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Cancer Risk and Prevention

Li-Fraumeni Syndrome (LFS)

Li-Fraumeni (LFS) is a rare inherited syndrome that can lead to an increased risk of several types of cancer. It is also called the sarcoma, breast, leukemia, and adrenal gland (SBLA) cancer syndrome. Li-Fraumeni syndrome is hereditary, meaning that it is caused by a change (mutation) in a gene that can be passed down in families.

People with Li-Fraumeni syndrome (LFS) have an increased risk of several types of cancer, including:

These cancers often develop in relatively young adults or even children.  

What causes Li-Fraumeni syndrome?

This syndrome is most often caused by an inherited mutation in the TP53 gene, which is a tumor suppressor gene. A normal TP53 gene makes a protein that helps stop abnormal cells from growing. When a mutation occurs in the TP53 gene, abnormal cells can divide uncontrollably and become cancer.  

How is Li-Fraumeni syndrome diagnosed?

Li-Fraumeni syndrome (LFS) is often diagnosed when a person suspected of having the syndrome has genetic testing to look for an inherited TP53 gene mutation in their cells. However, not everyone with Li-Fraumeni syndrome is found to have a TP53 mutation.

LFS is usually considered in people who are diagnosed with a sarcoma when they are younger than 45 years old, or who have family members diagnosed with any cancer when they are younger than 45 years old. These people are often advised to get genetic counseling, and possibly genetic testing.

To learn more about genetic counseling and testing, see Genetic Testing for Cancer Risk.

Why is it important to know if you have Li-Fraumeni syndrome?

People with Li-Fraumeni syndrome (LFS) have a high risk of developing some cancers during their lifetime (listed above). Some people might even develop more than one type of cancer. There are several reasons it might be important to know if you have Li-Fraumeni syndrome.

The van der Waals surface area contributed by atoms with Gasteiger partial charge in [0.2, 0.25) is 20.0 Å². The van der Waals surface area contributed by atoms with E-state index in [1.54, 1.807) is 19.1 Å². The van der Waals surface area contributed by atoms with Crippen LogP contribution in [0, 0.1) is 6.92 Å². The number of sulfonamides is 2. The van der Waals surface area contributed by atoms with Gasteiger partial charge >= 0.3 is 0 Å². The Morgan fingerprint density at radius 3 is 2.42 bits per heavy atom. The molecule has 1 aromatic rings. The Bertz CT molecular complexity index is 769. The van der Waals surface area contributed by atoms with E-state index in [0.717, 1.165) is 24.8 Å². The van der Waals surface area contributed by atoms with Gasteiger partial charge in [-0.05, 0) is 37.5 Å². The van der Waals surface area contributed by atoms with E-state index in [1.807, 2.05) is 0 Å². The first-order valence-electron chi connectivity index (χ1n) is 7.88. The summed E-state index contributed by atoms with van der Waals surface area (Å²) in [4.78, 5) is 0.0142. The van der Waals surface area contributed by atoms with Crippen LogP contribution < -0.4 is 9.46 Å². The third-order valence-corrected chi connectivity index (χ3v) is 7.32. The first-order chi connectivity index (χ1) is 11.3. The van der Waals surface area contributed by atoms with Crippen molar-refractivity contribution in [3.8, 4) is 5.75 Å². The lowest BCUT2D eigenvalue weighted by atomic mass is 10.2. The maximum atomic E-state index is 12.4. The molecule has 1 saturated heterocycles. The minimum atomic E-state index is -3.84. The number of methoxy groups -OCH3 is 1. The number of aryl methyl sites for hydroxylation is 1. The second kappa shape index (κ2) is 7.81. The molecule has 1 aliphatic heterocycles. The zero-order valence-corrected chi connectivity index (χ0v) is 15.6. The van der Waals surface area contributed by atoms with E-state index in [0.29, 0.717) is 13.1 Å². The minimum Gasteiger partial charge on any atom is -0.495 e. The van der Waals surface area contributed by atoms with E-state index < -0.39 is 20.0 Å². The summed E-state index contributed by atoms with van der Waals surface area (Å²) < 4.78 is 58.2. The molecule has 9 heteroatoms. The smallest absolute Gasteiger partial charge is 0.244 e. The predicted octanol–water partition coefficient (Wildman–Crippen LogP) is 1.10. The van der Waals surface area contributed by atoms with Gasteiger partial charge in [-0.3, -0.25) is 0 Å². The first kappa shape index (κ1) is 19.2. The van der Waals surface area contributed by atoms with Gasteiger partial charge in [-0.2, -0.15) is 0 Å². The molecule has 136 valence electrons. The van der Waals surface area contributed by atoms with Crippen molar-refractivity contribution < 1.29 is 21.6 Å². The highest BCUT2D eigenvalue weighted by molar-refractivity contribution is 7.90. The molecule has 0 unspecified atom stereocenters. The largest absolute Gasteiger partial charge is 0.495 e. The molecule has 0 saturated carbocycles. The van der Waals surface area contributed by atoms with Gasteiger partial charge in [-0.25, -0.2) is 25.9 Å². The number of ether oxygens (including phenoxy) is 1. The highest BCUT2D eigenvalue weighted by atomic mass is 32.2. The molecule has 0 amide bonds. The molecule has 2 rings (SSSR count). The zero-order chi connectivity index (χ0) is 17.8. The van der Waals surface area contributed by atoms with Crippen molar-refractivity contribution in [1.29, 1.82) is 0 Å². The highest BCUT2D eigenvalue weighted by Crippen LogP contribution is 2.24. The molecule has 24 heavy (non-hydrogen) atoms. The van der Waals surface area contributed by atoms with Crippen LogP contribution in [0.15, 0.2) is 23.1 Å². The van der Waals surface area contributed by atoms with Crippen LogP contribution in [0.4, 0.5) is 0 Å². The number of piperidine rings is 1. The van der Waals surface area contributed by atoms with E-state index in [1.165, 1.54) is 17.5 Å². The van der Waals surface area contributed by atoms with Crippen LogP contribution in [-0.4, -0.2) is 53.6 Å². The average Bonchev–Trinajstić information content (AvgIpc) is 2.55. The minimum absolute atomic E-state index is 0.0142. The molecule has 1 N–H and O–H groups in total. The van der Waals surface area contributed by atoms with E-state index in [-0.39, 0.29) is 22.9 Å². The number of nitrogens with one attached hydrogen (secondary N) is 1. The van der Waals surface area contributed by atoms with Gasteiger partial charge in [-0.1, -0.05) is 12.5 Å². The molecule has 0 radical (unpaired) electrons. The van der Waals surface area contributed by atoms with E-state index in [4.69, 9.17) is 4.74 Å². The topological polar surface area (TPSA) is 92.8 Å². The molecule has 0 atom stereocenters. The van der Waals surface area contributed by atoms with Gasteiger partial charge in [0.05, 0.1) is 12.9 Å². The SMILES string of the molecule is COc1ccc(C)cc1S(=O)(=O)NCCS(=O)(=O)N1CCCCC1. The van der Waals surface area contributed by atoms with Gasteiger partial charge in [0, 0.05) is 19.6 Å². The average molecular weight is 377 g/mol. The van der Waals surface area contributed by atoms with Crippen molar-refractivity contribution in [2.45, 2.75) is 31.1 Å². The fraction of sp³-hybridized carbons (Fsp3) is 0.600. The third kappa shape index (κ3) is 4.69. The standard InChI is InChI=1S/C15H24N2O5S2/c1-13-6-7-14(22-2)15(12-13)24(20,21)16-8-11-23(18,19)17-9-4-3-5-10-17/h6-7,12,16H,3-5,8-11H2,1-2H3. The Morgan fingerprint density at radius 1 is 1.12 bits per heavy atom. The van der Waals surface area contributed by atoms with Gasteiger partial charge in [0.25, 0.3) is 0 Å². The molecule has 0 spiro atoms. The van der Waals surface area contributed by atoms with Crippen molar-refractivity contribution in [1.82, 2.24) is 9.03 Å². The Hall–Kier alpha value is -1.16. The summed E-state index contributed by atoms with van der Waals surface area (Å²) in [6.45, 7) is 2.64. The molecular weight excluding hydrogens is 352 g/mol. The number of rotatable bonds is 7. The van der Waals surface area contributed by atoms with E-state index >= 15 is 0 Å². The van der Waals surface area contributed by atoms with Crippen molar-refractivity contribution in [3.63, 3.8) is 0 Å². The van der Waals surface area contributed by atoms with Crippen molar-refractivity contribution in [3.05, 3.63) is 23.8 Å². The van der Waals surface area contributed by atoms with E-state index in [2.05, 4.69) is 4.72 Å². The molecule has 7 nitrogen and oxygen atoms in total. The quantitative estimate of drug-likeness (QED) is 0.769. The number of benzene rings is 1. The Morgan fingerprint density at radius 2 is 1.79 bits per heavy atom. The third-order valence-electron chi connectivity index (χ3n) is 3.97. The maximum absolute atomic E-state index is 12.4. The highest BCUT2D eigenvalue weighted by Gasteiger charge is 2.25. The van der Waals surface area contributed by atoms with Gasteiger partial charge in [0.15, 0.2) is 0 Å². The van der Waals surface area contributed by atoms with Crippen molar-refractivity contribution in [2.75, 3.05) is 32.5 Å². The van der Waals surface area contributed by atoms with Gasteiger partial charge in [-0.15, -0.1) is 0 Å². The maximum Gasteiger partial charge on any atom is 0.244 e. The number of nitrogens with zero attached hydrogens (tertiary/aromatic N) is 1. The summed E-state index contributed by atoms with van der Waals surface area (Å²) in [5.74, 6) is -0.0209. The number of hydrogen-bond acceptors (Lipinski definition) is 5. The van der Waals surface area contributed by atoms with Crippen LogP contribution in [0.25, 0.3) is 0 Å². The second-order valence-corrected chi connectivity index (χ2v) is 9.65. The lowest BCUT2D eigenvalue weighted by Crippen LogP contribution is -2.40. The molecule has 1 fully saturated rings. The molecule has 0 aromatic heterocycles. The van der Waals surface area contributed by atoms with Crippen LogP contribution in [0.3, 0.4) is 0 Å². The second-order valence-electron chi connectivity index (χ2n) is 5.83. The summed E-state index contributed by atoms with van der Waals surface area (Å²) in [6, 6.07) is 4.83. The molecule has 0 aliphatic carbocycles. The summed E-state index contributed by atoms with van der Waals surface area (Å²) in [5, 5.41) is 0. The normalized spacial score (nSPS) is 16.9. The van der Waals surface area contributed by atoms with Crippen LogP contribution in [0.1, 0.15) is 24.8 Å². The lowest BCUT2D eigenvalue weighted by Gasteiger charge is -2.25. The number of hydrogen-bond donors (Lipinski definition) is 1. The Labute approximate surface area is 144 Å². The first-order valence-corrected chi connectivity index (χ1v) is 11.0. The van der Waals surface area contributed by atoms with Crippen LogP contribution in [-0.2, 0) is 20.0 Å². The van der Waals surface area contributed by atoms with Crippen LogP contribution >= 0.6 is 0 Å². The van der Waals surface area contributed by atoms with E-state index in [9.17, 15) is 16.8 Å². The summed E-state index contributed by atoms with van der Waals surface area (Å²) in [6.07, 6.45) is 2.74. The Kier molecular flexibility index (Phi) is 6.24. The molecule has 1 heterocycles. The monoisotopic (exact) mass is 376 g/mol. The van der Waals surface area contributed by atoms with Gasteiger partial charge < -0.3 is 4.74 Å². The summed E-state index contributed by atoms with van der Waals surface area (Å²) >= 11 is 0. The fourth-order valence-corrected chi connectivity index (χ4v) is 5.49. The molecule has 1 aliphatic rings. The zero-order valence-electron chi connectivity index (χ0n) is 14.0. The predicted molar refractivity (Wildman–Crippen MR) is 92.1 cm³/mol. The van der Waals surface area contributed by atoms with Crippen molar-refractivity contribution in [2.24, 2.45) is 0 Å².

It might let you take steps to lower your cancer risk or find it early

  • Ask your doctor if you should start getting cancer screenings at an earlier age, if you should be screened more often than normal, and if you should get certain kinds of screening tests.
  • There are two different screening schedules for people with Li-Fraumeni syndrome: One for children, and another for adults. For children, the screenings are more focused on looking for adrenocortical carcinomas, brain, soft tissue, and bone cancers. For adults, the screenings focus more on looking for breast, brain, soft tissue, bone, skin, and gastrointestinal (especially upper) cancers.  
  • People with Li-Fraumeni syndrome have a higher risk of getting cancer from radiation exposure, so doctors advise them not to get any imaging tests or treatments that include any form of radiation.
  • Ask your doctor if there are other things you can do to lower your cancer risk, such as staying at a healthy weight, being active, and avoiding or limiting alcohol.

It might affect your family members

If you have a TP53 mutation, some of your blood-related family members might have it, too. Talk to your close relatives (parents, siblings, and children) about getting tested for Li-Fraumeni. If they prefer to not get tested, they may want to start screening for certain cancers early or take other precautions to lower their risk of cancer.

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Developed by the American Cancer Society medical and editorial content team with medical review and contribution by the American Society of Clinical Oncology (ASCO).

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Accessed May 20, 2024 

Last Revised: May 21, 2024

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